“We Are Outsiders!”


This is for the back page of the 22 October 2017 (20th Sunday after Pentecost, Year A) Fishkill UMC bulletin.

I once wrote that if John Wesley were alive today, he would be very old (“Seeing The Trees For The Forest”).  I also noted that I thought he would be fascinated by today’s technology and looking for ways to use that technology to better spread the Gospel message.   Because that is what his mission was, I think he would also be very angry at those people who call themselves Methodists.

John Wesley was an anachronism.  He believed in rules (which is, in part, why we have the Book of Discipline) but he also saw that rules by themselves could not bring the change he sought.  Still, until he fully accepted Christ at Aldersgate, his legalistic style of religion was failing.  But after Aldersgate, things changed.

When Methodism began in England, England was on the verge of the same bloody revolution that had just swept across France.  But because of the work of the early Methodists, there was no bloody revolution.  Methodists reached across the lines drawn by society and brought the Gospel message to the people in word and deed, alleviating much of the pain and suffering the lower classes endured.

There were those who did not like the Methodist success; those who lived in this country were barred from preaching in the accepted state churches.  Those barriers forced the Methodists to go “outside the box” and find ways to bring the Gospel message to the people.  But, in doing that, they opened the doors for the Methodist message to reach even more people.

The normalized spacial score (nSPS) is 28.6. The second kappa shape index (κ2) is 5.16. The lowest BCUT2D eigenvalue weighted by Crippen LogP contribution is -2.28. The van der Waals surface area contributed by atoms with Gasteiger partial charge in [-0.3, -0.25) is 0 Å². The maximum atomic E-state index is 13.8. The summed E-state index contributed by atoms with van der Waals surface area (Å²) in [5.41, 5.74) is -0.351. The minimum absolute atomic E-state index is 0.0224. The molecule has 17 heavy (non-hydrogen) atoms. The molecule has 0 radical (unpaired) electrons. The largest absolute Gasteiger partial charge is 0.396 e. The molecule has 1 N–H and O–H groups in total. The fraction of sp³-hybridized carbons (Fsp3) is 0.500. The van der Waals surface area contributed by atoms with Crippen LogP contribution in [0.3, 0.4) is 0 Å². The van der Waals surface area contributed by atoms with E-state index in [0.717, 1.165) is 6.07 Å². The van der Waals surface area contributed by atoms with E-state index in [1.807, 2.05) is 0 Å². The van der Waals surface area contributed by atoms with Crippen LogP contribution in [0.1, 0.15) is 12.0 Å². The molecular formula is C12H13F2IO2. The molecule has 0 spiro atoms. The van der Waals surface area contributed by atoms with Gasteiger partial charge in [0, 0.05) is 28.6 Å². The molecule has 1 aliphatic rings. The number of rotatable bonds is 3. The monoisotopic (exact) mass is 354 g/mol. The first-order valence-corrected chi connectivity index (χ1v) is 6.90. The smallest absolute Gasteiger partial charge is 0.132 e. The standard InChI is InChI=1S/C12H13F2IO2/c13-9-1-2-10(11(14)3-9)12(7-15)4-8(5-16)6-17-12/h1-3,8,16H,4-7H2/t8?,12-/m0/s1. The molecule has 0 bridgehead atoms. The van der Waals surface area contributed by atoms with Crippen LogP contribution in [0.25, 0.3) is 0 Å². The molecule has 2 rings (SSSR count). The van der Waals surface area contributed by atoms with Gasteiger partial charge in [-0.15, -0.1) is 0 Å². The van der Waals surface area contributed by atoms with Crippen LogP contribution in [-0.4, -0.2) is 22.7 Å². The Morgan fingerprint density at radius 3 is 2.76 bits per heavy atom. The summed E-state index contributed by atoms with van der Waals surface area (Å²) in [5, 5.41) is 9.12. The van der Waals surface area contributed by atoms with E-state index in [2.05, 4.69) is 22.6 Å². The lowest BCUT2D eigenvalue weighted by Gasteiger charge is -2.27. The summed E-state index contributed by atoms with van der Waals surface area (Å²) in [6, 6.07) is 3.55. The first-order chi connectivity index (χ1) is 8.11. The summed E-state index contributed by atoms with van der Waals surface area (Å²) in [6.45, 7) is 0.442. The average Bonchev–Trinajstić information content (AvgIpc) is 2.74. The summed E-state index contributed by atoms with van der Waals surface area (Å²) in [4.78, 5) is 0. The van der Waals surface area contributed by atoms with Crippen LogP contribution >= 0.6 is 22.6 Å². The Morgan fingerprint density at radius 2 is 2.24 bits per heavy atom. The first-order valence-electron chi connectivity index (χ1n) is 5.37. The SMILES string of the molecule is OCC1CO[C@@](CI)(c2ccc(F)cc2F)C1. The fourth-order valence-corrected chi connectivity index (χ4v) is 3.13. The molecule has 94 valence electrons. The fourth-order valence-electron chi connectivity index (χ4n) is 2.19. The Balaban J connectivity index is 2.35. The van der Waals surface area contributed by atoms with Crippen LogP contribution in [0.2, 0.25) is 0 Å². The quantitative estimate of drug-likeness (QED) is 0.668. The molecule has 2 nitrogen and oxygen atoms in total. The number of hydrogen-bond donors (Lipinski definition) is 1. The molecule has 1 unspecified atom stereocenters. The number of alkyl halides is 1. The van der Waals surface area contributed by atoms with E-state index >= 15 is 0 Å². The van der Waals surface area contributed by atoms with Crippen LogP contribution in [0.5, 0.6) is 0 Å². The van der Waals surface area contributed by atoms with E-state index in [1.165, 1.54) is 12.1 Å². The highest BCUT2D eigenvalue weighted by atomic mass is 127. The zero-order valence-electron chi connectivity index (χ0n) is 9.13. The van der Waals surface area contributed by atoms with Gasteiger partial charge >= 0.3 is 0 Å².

We have inherited the title of “outsider”, of continuing a faith tradition that goes beyond the boundaries of society and law, of bringing people to Christ no matter where they might be by our words, our deeds, our thoughts, and our actions.                                    ~~Tony Mitchell

 

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“Grace”


This will be on the back page for the Fishkill UMC bulletin for September 24, 2017 (Sixteenth Sunday after Pentecost, Year A).  Services begin at 10 and you are welcome to attend.


For those who don’t know, I am a Level 1 Trekkie.  I like Star Trek but don’t go to the conventions or anything like that.  My interest in Star Trek comes from the common point of reference of Iowa that I share with Captain Kirk.

If I am not mistaken, Star Trek was the first television series in which there was true equality.  It remains to be seen if this world will ever achieve that point; but if we don’t try, we will never know.